With the start of a new school year, sports camps and training is already underway for Carrollton’s student athletes. Parents and coaches alike know that staying safe on the field is the number one priority.
Most of the gear used in sports is geared toward preventing injury, but an often overlooked important safety precaution is the protection of the teeth and gums during sports.
About 5 million teeth are avulsed (knocked out) every year, most commonly from sports related injuries. It is estimated that up to 39% of dental injuries occur during sporting activities.
When gearing up for sports this school year, whether it is football, soccer or baseball- follow these important steps to protect your kids’ teeth.
Make Sure Teeth are Healthy to Begin With
Damaged teeth are much easier to fracture or injure than healthy teeth. A visit to the dentist for a professional cleaning and exam can detect problems early and repair damage such as tooth decay before teeth become seriously diseased and weakened. In addition, dental pain caused by tooth decay can distract a student athlete, causing them to lose focus and be more susceptible to an injury.
Wear Protective Gear (Even During Practice)
Helmets, pads and mouth guards should be worn at all times, even during practice, to help prevent injury. These preventive measures have a direct impact on lowering the frequency of sports related accidents and injuries.
Dental Mouth Guard Facts
Not all dental mouth guards are created equally. Most ‘do it yourself’ mouth guard kits do offer some level of protection, but can be bulky, uncomfortable and not a perfect fit. These problems reduce compliance and often prevent kids from wearing them.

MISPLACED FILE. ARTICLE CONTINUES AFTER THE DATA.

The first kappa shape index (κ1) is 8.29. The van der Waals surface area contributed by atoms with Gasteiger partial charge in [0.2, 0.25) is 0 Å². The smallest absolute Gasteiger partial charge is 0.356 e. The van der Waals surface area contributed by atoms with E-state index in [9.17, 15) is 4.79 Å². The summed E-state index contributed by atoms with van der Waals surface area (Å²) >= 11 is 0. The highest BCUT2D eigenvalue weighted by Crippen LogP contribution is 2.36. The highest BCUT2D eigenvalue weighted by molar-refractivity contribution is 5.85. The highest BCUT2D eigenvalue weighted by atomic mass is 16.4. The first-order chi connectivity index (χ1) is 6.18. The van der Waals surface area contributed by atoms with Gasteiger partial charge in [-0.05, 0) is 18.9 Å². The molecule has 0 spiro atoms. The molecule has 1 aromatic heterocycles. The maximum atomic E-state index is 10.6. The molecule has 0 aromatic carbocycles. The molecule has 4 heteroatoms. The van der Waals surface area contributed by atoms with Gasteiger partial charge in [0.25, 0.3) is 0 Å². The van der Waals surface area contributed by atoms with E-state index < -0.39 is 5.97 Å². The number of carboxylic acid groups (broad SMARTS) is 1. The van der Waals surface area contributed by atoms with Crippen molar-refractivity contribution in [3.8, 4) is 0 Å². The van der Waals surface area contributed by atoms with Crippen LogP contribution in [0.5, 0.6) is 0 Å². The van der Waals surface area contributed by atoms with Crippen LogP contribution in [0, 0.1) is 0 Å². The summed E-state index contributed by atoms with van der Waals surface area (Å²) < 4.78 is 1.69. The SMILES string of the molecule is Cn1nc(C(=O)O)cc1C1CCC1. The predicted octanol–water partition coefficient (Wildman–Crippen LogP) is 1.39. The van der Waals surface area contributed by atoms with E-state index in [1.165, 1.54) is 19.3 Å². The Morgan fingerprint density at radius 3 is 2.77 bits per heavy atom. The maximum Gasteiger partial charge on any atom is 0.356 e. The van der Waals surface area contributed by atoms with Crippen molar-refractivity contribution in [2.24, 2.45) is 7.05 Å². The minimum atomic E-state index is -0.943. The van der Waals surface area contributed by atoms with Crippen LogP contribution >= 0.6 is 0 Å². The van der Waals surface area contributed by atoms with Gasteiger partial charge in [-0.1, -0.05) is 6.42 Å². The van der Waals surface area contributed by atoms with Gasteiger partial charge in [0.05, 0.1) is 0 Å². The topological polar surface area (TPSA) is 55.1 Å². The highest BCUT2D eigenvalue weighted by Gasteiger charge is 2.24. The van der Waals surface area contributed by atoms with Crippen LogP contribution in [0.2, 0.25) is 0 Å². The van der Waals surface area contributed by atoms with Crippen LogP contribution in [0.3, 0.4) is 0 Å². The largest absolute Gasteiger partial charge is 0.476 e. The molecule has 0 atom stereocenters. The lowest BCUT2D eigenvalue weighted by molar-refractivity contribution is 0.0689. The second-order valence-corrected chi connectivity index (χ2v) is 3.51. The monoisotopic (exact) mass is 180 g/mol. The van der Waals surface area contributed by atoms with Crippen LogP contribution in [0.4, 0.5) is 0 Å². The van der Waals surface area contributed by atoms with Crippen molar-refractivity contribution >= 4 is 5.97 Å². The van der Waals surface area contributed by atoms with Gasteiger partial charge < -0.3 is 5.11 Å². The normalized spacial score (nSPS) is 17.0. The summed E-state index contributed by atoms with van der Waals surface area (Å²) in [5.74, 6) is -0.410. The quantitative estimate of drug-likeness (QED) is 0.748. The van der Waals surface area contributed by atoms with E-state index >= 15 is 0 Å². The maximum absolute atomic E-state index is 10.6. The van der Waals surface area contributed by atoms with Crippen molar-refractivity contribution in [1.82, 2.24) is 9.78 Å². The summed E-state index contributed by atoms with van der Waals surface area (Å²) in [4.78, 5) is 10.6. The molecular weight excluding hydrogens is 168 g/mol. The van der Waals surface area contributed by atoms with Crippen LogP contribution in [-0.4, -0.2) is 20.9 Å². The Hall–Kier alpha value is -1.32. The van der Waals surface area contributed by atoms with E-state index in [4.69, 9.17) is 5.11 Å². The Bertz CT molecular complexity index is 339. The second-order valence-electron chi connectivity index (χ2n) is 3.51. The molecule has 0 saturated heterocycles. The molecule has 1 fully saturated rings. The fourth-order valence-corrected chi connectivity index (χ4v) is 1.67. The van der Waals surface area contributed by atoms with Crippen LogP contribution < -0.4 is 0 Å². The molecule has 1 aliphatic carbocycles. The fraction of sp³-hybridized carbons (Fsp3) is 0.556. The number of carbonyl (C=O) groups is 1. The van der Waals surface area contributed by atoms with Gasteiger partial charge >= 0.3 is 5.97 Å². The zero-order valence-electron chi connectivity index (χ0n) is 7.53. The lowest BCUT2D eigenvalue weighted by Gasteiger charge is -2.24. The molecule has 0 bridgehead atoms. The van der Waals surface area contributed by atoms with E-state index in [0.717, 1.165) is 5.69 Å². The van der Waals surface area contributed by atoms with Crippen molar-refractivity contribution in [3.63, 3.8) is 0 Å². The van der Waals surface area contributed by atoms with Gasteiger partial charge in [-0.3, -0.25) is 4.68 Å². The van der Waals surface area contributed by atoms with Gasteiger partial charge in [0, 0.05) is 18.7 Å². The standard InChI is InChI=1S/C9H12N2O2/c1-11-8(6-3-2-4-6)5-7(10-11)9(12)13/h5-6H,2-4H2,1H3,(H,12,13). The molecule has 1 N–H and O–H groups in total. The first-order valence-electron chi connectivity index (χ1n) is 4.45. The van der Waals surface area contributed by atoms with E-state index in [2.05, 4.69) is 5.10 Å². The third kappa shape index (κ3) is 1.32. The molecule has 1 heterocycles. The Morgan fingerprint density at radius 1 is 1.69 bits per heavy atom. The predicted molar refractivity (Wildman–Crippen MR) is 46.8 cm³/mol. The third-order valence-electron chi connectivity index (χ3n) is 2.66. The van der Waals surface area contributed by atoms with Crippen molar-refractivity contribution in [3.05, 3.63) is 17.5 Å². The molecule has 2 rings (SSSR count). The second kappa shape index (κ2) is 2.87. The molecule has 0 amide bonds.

A custom fitted dental mouthguard is your best bet. Even in a non-contact sport, mouth guards are important because they can prevent tooth damage from teeth grinding which many athletes do while on the field.
The American Dental Association estimated that over 200,000 dental injuries are prevented each year through the use of properly fitted mouth guards. Mouth guards protect against avulsed teeth, chipped or fractured teeth as well as soft tissue injuries. They can even help reduce the incidence of concussion.
Dental First Aid
In the event of a dental injury, it is important to know what to do to appropriately respond to the injury. The American Dental Association offers specific instructions for dealing with an avulsed (knocked out) tooth.
Step One: Find the tooth and clean it gently using clean water or saline. Be careful not to touch the tooth root or to remove any tissue fragments which may still be attached. Never scrub the surface of an avulsed tooth.
Step Two: Re-insert the tooth in the socket, if possible. Bite down on a piece of gauze in order to help keep the re-inserted tooth in place.
Step Three: If the tooth cannot be re-inserted, keep it moist and protected, submerged in milk or saline.
Step Four: See your dentist immediately. Your dentist may be able to replant the avulsed tooth in the socket. Success for this treatment declines rapidly, and the chance of success nearly evaporates after about two hours or separation. Even with immediate dental treatment, the body may reject the re-implanted tooth as a foreign object.
For more information about preventing sports related dental injuries, or to schedule yourself or your child for a pre-sports dental check-up, contact A+ Dental of Carrollton.